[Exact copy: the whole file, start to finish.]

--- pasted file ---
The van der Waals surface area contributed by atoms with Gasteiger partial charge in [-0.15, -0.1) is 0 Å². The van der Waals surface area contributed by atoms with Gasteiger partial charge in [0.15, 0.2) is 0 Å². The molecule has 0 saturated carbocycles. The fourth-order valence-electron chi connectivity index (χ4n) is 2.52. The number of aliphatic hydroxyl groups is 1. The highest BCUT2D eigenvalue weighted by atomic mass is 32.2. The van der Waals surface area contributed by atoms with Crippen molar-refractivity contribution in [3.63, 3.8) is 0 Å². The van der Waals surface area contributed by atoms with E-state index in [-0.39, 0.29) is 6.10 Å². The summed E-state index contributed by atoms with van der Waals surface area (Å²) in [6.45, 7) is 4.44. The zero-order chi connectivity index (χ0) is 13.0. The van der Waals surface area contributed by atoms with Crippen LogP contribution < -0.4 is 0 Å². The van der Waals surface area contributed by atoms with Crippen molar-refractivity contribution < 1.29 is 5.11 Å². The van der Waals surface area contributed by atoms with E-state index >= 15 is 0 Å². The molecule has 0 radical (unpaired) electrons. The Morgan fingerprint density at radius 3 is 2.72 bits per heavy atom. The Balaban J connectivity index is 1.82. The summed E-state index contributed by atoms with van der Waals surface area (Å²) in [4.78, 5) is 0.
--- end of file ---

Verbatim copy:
The van der Waals surface area contributed by atoms with Gasteiger partial charge in [-0.15, -0.1) is 0 Å². The van der Waals surface area contributed by atoms with Gasteiger partial charge in [0.15, 0.2) is 0 Å². The molecule has 0 saturated carbocycles. The fourth-order valence-electron chi connectivity index (χ4n) is 2.52. The number of aliphatic hydroxyl groups is 1. The highest BCUT2D eigenvalue weighted by atomic mass is 32.2. The van der Waals surface area contributed by atoms with Crippen molar-refractivity contribution in [3.63, 3.8) is 0 Å². The van der Waals surface area contributed by atoms with E-state index in [-0.39, 0.29) is 6.10 Å². The summed E-state index contributed by atoms with van der Waals surface area (Å²) in [6.45, 7) is 4.44. The zero-order chi connectivity index (χ0) is 13.0. The van der Waals surface area contributed by atoms with Crippen LogP contribution < -0.4 is 0 Å². The van der Waals surface area contributed by atoms with Crippen molar-refractivity contribution < 1.29 is 5.11 Å². The van der Waals surface area contributed by atoms with E-state index >= 15 is 0 Å². The molecule has 0 radical (unpaired) electrons. The Morgan fingerprint density at radius 3 is 2.72 bits per heavy atom. The Balaban J connectivity index is 1.82. The summed E-state index contributed by atoms with van der Waals surface area (Å²) in [4.78, 5) is 0.